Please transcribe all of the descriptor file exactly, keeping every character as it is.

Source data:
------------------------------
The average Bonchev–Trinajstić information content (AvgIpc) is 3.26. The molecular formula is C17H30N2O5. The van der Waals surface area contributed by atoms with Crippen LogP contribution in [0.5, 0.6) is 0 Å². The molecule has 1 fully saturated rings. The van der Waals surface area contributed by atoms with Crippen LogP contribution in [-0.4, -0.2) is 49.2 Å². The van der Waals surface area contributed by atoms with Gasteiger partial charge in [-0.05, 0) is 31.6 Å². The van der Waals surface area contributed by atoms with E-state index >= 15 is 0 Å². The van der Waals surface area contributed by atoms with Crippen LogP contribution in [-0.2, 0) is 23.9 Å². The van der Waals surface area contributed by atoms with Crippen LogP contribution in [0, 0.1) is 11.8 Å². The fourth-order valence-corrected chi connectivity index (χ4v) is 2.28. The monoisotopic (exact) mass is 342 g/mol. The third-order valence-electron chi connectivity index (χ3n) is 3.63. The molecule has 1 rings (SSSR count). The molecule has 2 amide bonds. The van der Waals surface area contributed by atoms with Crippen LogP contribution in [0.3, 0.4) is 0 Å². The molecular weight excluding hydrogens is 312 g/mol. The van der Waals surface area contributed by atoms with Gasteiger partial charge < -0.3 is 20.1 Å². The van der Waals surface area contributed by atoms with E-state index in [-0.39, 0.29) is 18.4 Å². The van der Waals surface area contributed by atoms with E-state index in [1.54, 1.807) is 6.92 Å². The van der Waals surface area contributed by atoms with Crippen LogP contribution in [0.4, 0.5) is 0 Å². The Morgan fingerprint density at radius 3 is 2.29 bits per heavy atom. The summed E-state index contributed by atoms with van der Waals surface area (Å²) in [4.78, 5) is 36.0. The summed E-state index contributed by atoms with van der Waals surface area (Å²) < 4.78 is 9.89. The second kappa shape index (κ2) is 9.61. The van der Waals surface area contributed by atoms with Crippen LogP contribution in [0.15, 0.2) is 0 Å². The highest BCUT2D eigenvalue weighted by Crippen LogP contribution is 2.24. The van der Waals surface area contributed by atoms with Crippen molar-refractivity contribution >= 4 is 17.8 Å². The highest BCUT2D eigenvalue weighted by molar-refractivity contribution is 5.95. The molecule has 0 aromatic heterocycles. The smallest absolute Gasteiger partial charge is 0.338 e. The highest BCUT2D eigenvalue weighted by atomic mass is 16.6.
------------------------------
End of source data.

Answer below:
The average Bonchev–Trinajstić information content (AvgIpc) is 3.26. The molecular formula is C17H30N2O5. The van der Waals surface area contributed by atoms with Crippen LogP contribution in [0.5, 0.6) is 0 Å². The molecule has 1 fully saturated rings. The van der Waals surface area contributed by atoms with Crippen LogP contribution in [-0.4, -0.2) is 49.2 Å². The van der Waals surface area contributed by atoms with Gasteiger partial charge in [-0.05, 0) is 31.6 Å². The van der Waals surface area contributed by atoms with E-state index >= 15 is 0 Å². The van der Waals surface area contributed by atoms with Crippen LogP contribution in [-0.2, 0) is 23.9 Å². The van der Waals surface area contributed by atoms with Crippen LogP contribution in [0, 0.1) is 11.8 Å². The fourth-order valence-corrected chi connectivity index (χ4v) is 2.28. The monoisotopic (exact) mass is 342 g/mol. The third-order valence-electron chi connectivity index (χ3n) is 3.63. The molecule has 1 rings (SSSR count). The molecule has 2 amide bonds. The van der Waals surface area contributed by atoms with Crippen LogP contribution in [0.3, 0.4) is 0 Å². The molecular weight excluding hydrogens is 312 g/mol. The van der Waals surface area contributed by atoms with Gasteiger partial charge < -0.3 is 20.1 Å². The van der Waals surface area contributed by atoms with E-state index in [-0.39, 0.29) is 18.4 Å². The van der Waals surface area contributed by atoms with E-state index in [1.54, 1.807) is 6.92 Å². The van der Waals surface area contributed by atoms with Crippen LogP contribution in [0.4, 0.5) is 0 Å². The Morgan fingerprint density at radius 3 is 2.29 bits per heavy atom. The summed E-state index contributed by atoms with van der Waals surface area (Å²) in [4.78, 5) is 36.0. The summed E-state index contributed by atoms with van der Waals surface area (Å²) < 4.78 is 9.89. The second kappa shape index (κ2) is 9.61. The van der Waals surface area contributed by atoms with Crippen LogP contribution in [0.15, 0.2) is 0 Å². The highest BCUT2D eigenvalue weighted by Crippen LogP contribution is 2.24. The van der Waals surface area contributed by atoms with Crippen molar-refractivity contribution >= 4 is 17.8 Å². The highest BCUT2D eigenvalue weighted by molar-refractivity contribution is 5.95. The molecule has 0 aromatic heterocycles. The smallest absolute Gasteiger partial charge is 0.338 e. The highest BCUT2D eigenvalue weighted by atomic mass is 16.6.